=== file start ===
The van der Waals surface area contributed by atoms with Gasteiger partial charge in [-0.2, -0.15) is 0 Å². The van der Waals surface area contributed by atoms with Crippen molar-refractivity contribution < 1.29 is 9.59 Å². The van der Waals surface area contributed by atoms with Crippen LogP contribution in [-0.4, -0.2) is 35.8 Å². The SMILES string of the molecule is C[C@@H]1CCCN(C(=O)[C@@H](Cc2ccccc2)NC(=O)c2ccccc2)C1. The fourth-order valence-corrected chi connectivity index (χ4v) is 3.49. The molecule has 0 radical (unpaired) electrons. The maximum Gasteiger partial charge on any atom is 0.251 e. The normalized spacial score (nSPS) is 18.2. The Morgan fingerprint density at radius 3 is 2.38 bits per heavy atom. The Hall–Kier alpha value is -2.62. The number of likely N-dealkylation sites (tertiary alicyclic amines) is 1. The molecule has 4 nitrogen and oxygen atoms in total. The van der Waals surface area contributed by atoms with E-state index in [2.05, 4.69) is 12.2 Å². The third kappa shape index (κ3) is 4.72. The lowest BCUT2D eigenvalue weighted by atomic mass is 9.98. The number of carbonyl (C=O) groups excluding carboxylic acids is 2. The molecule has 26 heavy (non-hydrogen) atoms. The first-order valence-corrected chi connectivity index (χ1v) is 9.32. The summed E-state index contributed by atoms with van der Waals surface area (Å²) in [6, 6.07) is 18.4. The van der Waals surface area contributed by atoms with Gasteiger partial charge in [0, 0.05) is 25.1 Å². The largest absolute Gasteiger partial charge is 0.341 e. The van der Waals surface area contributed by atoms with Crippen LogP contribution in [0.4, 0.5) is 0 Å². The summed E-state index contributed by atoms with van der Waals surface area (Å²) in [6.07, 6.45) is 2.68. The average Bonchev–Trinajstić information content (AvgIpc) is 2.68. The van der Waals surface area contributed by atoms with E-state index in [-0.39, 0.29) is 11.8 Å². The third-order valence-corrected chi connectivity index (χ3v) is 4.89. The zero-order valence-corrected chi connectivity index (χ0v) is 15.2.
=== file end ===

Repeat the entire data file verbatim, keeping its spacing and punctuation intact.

The van der Waals surface area contributed by atoms with Gasteiger partial charge in [-0.2, -0.15) is 0 Å². The van der Waals surface area contributed by atoms with Crippen molar-refractivity contribution < 1.29 is 9.59 Å². The van der Waals surface area contributed by atoms with Crippen LogP contribution in [-0.4, -0.2) is 35.8 Å². The SMILES string of the molecule is C[C@@H]1CCCN(C(=O)[C@@H](Cc2ccccc2)NC(=O)c2ccccc2)C1. The fourth-order valence-corrected chi connectivity index (χ4v) is 3.49. The molecule has 0 radical (unpaired) electrons. The maximum Gasteiger partial charge on any atom is 0.251 e. The normalized spacial score (nSPS) is 18.2. The Morgan fingerprint density at radius 3 is 2.38 bits per heavy atom. The Hall–Kier alpha value is -2.62. The number of likely N-dealkylation sites (tertiary alicyclic amines) is 1. The molecule has 4 nitrogen and oxygen atoms in total. The van der Waals surface area contributed by atoms with E-state index in [2.05, 4.69) is 12.2 Å². The third kappa shape index (κ3) is 4.72. The lowest BCUT2D eigenvalue weighted by atomic mass is 9.98. The number of carbonyl (C=O) groups excluding carboxylic acids is 2. The molecule has 26 heavy (non-hydrogen) atoms. The first-order valence-corrected chi connectivity index (χ1v) is 9.32. The summed E-state index contributed by atoms with van der Waals surface area (Å²) in [6, 6.07) is 18.4. The van der Waals surface area contributed by atoms with Gasteiger partial charge in [0, 0.05) is 25.1 Å². The largest absolute Gasteiger partial charge is 0.341 e. The van der Waals surface area contributed by atoms with Crippen LogP contribution in [0.4, 0.5) is 0 Å². The summed E-state index contributed by atoms with van der Waals surface area (Å²) in [6.07, 6.45) is 2.68. The average Bonchev–Trinajstić information content (AvgIpc) is 2.68. The van der Waals surface area contributed by atoms with E-state index in [-0.39, 0.29) is 11.8 Å². The third-order valence-corrected chi connectivity index (χ3v) is 4.89. The zero-order valence-corrected chi connectivity index (χ0v) is 15.2.